Microsoft hints at Call of Duty 's future, as series stumbles
Gamers and games media are scrutinizing a 46-word tweet from Microsoft gaming CEO Phil Spencer to see if it indicates that new releases of Activision flagship franchise Call of Duty will continue to come to PlayStation, should Microsoft successfully buy Activision.
Why it matters: If Call of Duty leaves Sony’s platforms, millions of players would have to seek the game on PC or Xbox, devices they may not own.
The tweet: "Had good calls this week with leaders at Sony. I confirmed our intent to honor all existing agreements upon acquisition of Activision Blizzard and our desire to keep Call of Duty on PlayStation. Sony is an important part of our industry, and we value our relationship."
- For the half-full crowd, that’s Spencer saying that PlayStation players will keep getting new Call of Duty games.
- For the skeptics, "desire" doesn’t equal a guarantee.
The intrigue: Microsoft has taken different approaches with multi-billion-dollar gaming acquisitions.
- It has kept Mojang’s Minecraft on myriad platforms, including those of rivals Sony and Nintendo.
- But last year it announced Bethesda’s highly anticipated Starfield just for PC and Xbox, despite the studio’s previous hits also going to PlayStation.
Between the lines: Call of Duty has long been a dominant franchise, but it’s in the middle of a transformation that makes its long-term status unclear.
- In 2020, Activision supplemented its annual CoD releases with a perpetually updated free-to-play battle royale game Warzone and the Tencent-made Call of Duty Mobile.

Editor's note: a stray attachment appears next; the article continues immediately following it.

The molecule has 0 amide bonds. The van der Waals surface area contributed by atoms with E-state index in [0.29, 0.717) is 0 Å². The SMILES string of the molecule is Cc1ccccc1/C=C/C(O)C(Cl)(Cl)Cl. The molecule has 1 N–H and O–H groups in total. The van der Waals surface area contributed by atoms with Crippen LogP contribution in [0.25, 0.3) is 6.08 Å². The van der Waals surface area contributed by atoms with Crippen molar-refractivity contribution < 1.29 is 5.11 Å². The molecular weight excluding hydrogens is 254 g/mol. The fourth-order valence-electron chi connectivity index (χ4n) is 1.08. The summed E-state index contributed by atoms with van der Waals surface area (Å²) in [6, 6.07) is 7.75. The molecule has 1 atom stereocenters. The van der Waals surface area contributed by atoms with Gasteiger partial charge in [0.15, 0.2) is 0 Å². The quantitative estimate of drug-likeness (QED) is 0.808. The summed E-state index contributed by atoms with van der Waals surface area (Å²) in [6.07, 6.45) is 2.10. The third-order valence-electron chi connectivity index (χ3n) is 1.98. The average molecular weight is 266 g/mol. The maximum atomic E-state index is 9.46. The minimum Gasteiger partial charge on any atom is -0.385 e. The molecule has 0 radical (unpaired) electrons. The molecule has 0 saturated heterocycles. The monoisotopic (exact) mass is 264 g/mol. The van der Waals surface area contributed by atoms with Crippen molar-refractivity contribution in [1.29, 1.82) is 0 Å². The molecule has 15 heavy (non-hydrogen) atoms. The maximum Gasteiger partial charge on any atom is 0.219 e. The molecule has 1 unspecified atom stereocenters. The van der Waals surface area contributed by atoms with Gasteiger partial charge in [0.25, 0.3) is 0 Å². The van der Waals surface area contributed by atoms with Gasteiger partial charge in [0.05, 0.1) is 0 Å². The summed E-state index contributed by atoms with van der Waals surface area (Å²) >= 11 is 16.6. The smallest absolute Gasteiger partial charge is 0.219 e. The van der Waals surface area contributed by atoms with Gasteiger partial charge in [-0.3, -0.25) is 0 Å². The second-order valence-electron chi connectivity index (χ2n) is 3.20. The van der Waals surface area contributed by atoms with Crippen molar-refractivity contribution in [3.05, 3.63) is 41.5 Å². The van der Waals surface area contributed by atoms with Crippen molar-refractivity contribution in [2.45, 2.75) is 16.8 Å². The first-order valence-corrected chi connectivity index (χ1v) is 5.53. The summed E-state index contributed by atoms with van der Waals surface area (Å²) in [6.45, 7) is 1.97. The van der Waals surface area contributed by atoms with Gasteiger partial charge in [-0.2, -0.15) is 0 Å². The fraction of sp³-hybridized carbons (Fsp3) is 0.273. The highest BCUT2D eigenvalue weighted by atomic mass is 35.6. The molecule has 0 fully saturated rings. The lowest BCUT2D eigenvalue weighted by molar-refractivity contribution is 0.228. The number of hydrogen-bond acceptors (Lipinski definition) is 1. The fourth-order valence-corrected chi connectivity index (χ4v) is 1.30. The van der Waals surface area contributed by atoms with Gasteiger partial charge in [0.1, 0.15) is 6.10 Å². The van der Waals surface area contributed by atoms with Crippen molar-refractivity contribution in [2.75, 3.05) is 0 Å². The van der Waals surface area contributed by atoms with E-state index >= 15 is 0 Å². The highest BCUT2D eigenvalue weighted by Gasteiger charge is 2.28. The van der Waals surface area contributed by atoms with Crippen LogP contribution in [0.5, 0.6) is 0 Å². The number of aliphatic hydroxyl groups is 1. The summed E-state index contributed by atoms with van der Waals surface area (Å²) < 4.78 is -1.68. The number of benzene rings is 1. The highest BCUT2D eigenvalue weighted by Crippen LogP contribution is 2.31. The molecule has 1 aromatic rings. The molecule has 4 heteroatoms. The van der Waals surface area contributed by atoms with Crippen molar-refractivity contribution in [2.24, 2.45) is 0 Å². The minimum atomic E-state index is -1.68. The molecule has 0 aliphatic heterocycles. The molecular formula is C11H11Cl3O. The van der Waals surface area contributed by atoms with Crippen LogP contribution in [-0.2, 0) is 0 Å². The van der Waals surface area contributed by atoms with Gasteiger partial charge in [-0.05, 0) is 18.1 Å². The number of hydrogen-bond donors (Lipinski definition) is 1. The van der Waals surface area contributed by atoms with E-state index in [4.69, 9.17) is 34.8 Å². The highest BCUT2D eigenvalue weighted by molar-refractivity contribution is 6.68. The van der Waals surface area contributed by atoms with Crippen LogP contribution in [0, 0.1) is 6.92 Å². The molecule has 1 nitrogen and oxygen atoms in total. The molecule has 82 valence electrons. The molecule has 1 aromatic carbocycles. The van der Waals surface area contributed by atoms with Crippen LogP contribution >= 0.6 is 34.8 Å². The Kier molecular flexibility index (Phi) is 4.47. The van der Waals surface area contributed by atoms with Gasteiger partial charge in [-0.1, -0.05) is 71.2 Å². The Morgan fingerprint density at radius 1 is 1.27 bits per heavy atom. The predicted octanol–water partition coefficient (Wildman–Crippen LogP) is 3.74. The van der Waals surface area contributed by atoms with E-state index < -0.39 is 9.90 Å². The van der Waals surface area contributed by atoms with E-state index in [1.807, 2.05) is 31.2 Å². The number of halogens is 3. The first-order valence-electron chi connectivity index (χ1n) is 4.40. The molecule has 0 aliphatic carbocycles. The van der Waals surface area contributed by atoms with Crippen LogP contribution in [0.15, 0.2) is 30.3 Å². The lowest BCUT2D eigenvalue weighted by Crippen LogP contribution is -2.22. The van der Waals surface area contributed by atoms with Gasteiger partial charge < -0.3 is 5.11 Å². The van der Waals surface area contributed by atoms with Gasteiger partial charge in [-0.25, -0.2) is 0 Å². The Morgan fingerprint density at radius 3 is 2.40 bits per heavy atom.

- Demand is high enough to rank 2021’s and 2020’s annual Call of Duty games as the two best-selling games in the U.S. in the past year, according to the NPD group.
- But bugs have infuriated players (and emboldened critics of company management), leading to this week’s postponement of new content for the main CoD releases.
Warning signs: Demand for Call of Duty appears to have softened across the board.
- Activision CEO Bobby Kotick has himself signaled that November's Call of Duty Vanguard is underperforming.
- Industry tracker YipitData notes that in-game bookings (transactions) for Call of Duty games' post-release seasons, usually good money-makers for Activision, tend to decline by the third or fourth season each year. They say it is “troubling” that booking for the first post-release season of Vanguard are tracking lower than late seasons of prior games.
- The mobile CoD is having issues, too. Its revenue exceeded $500 million last year, according to SensorTower analyst Dennis Yeh, but the game’s launch in China, which had boosted performance early last year "has quickly tapered off."